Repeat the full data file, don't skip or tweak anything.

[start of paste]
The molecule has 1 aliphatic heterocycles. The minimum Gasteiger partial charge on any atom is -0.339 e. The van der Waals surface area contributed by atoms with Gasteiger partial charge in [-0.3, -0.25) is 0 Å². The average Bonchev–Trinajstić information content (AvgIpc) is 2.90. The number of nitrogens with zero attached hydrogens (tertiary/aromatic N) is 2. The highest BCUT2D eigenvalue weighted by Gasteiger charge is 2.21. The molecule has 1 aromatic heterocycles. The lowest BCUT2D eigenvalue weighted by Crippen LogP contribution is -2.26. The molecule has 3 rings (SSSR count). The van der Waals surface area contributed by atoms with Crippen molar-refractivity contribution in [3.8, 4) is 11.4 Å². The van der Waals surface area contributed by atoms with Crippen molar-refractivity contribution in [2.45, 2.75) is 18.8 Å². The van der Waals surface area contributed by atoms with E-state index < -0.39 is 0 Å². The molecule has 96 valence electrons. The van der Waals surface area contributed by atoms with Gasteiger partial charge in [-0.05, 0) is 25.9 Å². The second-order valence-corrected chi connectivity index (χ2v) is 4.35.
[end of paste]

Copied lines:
The molecule has 1 aliphatic heterocycles. The minimum Gasteiger partial charge on any atom is -0.339 e. The van der Waals surface area contributed by atoms with Gasteiger partial charge in [-0.3, -0.25) is 0 Å². The average Bonchev–Trinajstić information content (AvgIpc) is 2.90. The number of nitrogens with zero attached hydrogens (tertiary/aromatic N) is 2. The highest BCUT2D eigenvalue weighted by Gasteiger charge is 2.21. The molecule has 1 aromatic heterocycles. The lowest BCUT2D eigenvalue weighted by Crippen LogP contribution is -2.26. The molecule has 3 rings (SSSR count). The van der Waals surface area contributed by atoms with Crippen molar-refractivity contribution in [3.8, 4) is 11.4 Å². The van der Waals surface area contributed by atoms with Crippen molar-refractivity contribution in [2.45, 2.75) is 18.8 Å². The van der Waals surface area contributed by atoms with E-state index < -0.39 is 0 Å². The molecule has 96 valence electrons. The van der Waals surface area contributed by atoms with Gasteiger partial charge in [-0.05, 0) is 25.9 Å². The second-order valence-corrected chi connectivity index (χ2v) is 4.35.